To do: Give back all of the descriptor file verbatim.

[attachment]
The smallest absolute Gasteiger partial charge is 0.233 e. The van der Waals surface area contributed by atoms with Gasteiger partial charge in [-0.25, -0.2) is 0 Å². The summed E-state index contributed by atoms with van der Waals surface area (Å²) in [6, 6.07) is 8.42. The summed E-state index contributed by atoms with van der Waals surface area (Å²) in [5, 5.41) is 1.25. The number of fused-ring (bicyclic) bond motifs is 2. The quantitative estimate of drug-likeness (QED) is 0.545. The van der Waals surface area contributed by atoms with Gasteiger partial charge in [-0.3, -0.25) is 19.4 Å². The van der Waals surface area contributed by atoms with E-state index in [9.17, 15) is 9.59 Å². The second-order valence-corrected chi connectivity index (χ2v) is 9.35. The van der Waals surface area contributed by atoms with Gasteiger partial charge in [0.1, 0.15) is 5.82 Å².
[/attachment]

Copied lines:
The smallest absolute Gasteiger partial charge is 0.233 e. The van der Waals surface area contributed by atoms with Gasteiger partial charge in [-0.25, -0.2) is 0 Å². The summed E-state index contributed by atoms with van der Waals surface area (Å²) in [6, 6.07) is 8.42. The summed E-state index contributed by atoms with van der Waals surface area (Å²) in [5, 5.41) is 1.25. The number of fused-ring (bicyclic) bond motifs is 2. The quantitative estimate of drug-likeness (QED) is 0.545. The van der Waals surface area contributed by atoms with Gasteiger partial charge in [-0.3, -0.25) is 19.4 Å². The van der Waals surface area contributed by atoms with E-state index in [9.17, 15) is 9.59 Å². The second-order valence-corrected chi connectivity index (χ2v) is 9.35. The van der Waals surface area contributed by atoms with Gasteiger partial charge in [0.1, 0.15) is 5.82 Å².